The present invention is implemented as follows: at the radius determined by the parameters defining the intended use (frequency range, etc.), the width of radiating elements 10 and 12 are decreased and converted into interlocking Archimedean spirals 14 and 16, wherein the spacing between adjacent arms 14 and 16 equal the arm width. Although the arms may be of any length, approximately four revolutions by each arm provides satisfactory results'for at least some applications.

The spiral antenna and terminating means may be produced by etching copper clad epoxy glass board. The negative used for etching may be a photocopy of a spiral drawing wherein the design is determined by the antennas intended use. In the alternative, as an example, the terminating means may be constructed from wires wound in the preferred spirals and soldered to the ends of radiators 10 and 12.

As mentioned above, the present invention is not limited to the embodiment shown, but may be utilized with spiral antennas having any number of radiating elements.

What is claimed is:

1. An antenna array comprising;

a plurality of interwound spiral radiators, and

radiator termination means having at least a separate spiral member coupled to each said radiator and encircling said plurality of radiators for simulating an infinite radiating plane.

2. The antenna of claim I wherein each said member is an electrically conductive material in the shape of an Archimedean spiral fixedly attached to each said radiator, such that each said radiator has one electrically conductive Archimedean spiral arm attached thereto.

3. The antenna of claim 2 wherein the Archimedean spiral arms interlock such that the spiral arms attached to adjacent radiators are adjacent.

4. The antenna of claim 3 wherein the width of each said spiral arm is equal to the width of the separation between adjacent spiral arms.

5. The antenna of claim 4 wherein said antenna comprises a copper clad epoxy glass board wherein said radiators and said spiral arms are etched.

6. The antenna of claim 4 wherein said antenna comprises a copper clad epoxy glass board wherein said radiators are etched, and electrically conductive wire in the shape of an Archimedean spiral attached to each radiator.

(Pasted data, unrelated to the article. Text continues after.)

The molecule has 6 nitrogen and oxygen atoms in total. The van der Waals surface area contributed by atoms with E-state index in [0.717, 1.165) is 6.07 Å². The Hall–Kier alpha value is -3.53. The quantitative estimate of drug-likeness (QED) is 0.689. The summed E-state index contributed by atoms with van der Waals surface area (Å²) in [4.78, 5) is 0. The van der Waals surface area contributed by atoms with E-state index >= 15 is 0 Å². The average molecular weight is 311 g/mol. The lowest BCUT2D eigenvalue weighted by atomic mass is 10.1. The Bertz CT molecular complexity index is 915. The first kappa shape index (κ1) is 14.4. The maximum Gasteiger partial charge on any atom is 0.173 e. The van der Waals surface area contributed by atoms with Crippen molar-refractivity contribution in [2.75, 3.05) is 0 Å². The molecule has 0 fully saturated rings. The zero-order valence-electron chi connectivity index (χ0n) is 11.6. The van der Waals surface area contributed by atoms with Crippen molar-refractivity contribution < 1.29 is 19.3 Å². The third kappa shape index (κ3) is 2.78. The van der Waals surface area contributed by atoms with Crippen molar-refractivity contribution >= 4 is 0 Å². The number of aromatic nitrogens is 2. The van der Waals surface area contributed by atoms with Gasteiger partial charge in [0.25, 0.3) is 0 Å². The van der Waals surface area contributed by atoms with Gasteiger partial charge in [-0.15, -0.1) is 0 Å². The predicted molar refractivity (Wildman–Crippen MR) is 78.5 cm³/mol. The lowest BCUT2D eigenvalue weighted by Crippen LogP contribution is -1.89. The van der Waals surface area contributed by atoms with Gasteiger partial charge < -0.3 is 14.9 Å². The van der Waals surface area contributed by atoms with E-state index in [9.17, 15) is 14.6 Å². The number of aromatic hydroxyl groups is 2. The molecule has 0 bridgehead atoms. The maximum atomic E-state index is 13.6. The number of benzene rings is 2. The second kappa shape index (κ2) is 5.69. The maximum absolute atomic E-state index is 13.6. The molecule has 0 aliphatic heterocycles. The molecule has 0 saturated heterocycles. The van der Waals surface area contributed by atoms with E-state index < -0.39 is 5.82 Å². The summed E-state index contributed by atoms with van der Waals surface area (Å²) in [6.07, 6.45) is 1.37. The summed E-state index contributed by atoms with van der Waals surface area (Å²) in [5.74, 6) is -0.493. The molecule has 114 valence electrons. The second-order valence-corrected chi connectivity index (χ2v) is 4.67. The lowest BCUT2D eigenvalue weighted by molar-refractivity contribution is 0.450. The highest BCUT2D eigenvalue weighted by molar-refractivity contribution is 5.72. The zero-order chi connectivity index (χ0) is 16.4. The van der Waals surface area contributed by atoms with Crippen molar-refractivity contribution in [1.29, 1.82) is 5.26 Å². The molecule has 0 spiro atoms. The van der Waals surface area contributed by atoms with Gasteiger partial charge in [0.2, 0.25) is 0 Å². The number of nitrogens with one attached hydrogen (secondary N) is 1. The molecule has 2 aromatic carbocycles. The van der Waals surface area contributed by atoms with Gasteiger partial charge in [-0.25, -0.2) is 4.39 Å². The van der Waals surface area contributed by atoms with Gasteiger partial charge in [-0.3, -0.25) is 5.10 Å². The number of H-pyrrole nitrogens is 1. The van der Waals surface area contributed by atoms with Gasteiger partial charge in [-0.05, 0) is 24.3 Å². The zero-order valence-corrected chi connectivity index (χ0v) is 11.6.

7. The antenna of claim 4 wherein the length of said arms is such that each said arm encircles said radiators four times.

Patent Citations
Cited PatentFiling datePublication dateApplicantTitle
US2863145 *Oct 19, 1955Dec 2, 1958Turner Edwin MSpiral slot antenna
US3034121 *Dec 23, 1959May 8, 1962Riblet Henry BBroad band spherical antenna
US3618114 *Dec 16, 1968Nov 2, 1971Univ Ohio State Res FoundConical logarithmic-spiral antenna
Referenced by
Citing PatentFiling datePublication dateApplicantTitle
US3969732 *Apr 24, 1975Jul 13, 1976Holloway Albert LSpiral antenna circuit
US4012744 *Oct 20, 1975Mar 15, 1977Itek CorporationHelix-loaded spiral antenna
US4243993 *Nov 13, 1979Jan 6, 1981The Boeing CompanyBroadband center-fed spiral antenna
US4287603 *Aug 23, 1979Sep 1, 1981The Bendix CorporationRadiated input mixer
US4559539 *Jul 18, 1983Dec 17, 1985American Electronic Laboratories, Inc.Spiral antenna deformed to receive another antenna
US4605934 *Aug 2, 1984Aug 12, 1986The Boeing CompanyBroad band spiral antenna with tapered arm width modulation
US4823145 *Sep 12, 1986Apr 18, 1989University Patents, Inc.To send and/or receive circuitry polarized waves
US5619218 *Jun 6, 1995Apr 8, 1997Hughes Missile Systems CompanyCommon aperture isolated dual frequency band antenna
US5640170 *Jun 5, 1995Jun 17, 1997Polhemus IncorporatedPosition and orientation measuring system having anti-distortion source configuration
US5712647 *Apr 17, 1996Jan 27, 1998The United States Of America As Represented By The Administrator Of The National Aeronautics And Space AdministrationSpiral microstrip antenna with resistance
US6166708 *Sep 3, 1992Dec 26, 2000Dassault ElectroniqueApparatus perfected arrangement of spiral antennas
US6300918 *Dec 22, 1999Oct 9, 2001Trw Inc.Conformal, low RCS, wideband, phased array antenna for satellite communications applications
DE2642013A1 *Sep 17, 1976May 5, 1977Itek CorpAntennenanordnung
DE4032891A1 *Oct 17, 1990May 28, 1998Dassault ElectroniqueSpiralantennenanordnung
DE4032891C2 *Oct 17, 1990Apr 22, 1999Dassault ElectroniqueBreitband-Antennenanordnung
DE4310070A1 *Mar 27, 1993Sep 29, 1994Deutsches KrebsforschHyperthermy applicator
EP0747992A2 *May 17, 1996Dec 11, 1996Hughes Missile Systems CompanyCommon aperture isolated dual frequency band antenna
Classifications
U.S. Classification343/895
International ClassificationH01Q9/04, H01Q9/27
Cooperative ClassificationH01Q9/27
European ClassificationH01Q9/27